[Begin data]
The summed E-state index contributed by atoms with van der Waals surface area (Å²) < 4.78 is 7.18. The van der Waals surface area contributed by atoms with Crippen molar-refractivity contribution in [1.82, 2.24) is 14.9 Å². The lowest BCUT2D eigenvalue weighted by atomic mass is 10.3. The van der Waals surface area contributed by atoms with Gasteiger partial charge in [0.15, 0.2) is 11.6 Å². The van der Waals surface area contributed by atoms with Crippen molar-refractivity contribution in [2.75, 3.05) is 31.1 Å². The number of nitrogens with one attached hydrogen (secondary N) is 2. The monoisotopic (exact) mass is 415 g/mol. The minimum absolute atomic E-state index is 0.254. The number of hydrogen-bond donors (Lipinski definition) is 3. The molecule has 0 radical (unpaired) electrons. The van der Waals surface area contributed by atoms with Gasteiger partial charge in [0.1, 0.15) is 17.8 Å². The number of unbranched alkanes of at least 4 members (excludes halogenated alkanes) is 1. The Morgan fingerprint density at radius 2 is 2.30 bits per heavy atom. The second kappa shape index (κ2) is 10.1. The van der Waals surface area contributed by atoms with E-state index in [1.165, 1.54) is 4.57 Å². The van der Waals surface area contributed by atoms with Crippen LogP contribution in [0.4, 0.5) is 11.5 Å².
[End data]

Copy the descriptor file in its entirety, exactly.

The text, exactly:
The summed E-state index contributed by atoms with van der Waals surface area (Å²) < 4.78 is 7.18. The van der Waals surface area contributed by atoms with Crippen molar-refractivity contribution in [1.82, 2.24) is 14.9 Å². The lowest BCUT2D eigenvalue weighted by atomic mass is 10.3. The van der Waals surface area contributed by atoms with Gasteiger partial charge in [0.15, 0.2) is 11.6 Å². The van der Waals surface area contributed by atoms with Crippen molar-refractivity contribution in [2.75, 3.05) is 31.1 Å². The number of nitrogens with one attached hydrogen (secondary N) is 2. The monoisotopic (exact) mass is 415 g/mol. The minimum absolute atomic E-state index is 0.254. The number of hydrogen-bond donors (Lipinski definition) is 3. The molecule has 0 radical (unpaired) electrons. The van der Waals surface area contributed by atoms with Gasteiger partial charge in [0.1, 0.15) is 17.8 Å². The number of unbranched alkanes of at least 4 members (excludes halogenated alkanes) is 1. The Morgan fingerprint density at radius 2 is 2.30 bits per heavy atom. The second kappa shape index (κ2) is 10.1. The van der Waals surface area contributed by atoms with E-state index in [1.165, 1.54) is 4.57 Å². The van der Waals surface area contributed by atoms with Crippen LogP contribution in [0.4, 0.5) is 11.5 Å².